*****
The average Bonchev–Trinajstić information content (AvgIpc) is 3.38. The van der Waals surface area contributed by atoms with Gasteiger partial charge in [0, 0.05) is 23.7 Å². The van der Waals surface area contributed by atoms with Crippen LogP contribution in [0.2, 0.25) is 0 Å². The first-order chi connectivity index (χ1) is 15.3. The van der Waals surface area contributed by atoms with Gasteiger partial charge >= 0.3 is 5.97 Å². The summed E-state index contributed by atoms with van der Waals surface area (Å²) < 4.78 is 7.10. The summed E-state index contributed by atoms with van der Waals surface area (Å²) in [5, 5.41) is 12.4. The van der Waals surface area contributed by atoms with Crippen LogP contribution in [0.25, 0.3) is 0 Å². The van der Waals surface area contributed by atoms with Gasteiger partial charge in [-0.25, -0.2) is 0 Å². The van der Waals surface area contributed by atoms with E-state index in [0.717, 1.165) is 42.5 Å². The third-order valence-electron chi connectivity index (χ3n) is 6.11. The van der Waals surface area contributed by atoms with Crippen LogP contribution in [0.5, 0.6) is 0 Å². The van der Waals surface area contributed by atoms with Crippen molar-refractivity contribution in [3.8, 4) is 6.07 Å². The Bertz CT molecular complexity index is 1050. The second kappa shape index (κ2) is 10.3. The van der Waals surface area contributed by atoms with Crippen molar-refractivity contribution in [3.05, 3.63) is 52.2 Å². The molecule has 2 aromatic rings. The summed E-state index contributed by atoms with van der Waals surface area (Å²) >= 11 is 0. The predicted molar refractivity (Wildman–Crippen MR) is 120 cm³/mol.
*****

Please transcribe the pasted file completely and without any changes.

The average Bonchev–Trinajstić information content (AvgIpc) is 3.38. The van der Waals surface area contributed by atoms with Gasteiger partial charge in [0, 0.05) is 23.7 Å². The van der Waals surface area contributed by atoms with Crippen LogP contribution in [0.2, 0.25) is 0 Å². The first-order chi connectivity index (χ1) is 15.3. The van der Waals surface area contributed by atoms with Gasteiger partial charge >= 0.3 is 5.97 Å². The summed E-state index contributed by atoms with van der Waals surface area (Å²) < 4.78 is 7.10. The summed E-state index contributed by atoms with van der Waals surface area (Å²) in [5, 5.41) is 12.4. The van der Waals surface area contributed by atoms with Crippen LogP contribution in [0.25, 0.3) is 0 Å². The van der Waals surface area contributed by atoms with Gasteiger partial charge in [-0.25, -0.2) is 0 Å². The van der Waals surface area contributed by atoms with E-state index in [0.717, 1.165) is 42.5 Å². The third-order valence-electron chi connectivity index (χ3n) is 6.11. The van der Waals surface area contributed by atoms with Crippen LogP contribution in [0.5, 0.6) is 0 Å². The van der Waals surface area contributed by atoms with Crippen molar-refractivity contribution in [3.8, 4) is 6.07 Å². The Bertz CT molecular complexity index is 1050. The second kappa shape index (κ2) is 10.3. The van der Waals surface area contributed by atoms with Crippen molar-refractivity contribution in [3.05, 3.63) is 52.2 Å². The molecule has 2 aromatic rings. The summed E-state index contributed by atoms with van der Waals surface area (Å²) >= 11 is 0. The predicted molar refractivity (Wildman–Crippen MR) is 120 cm³/mol.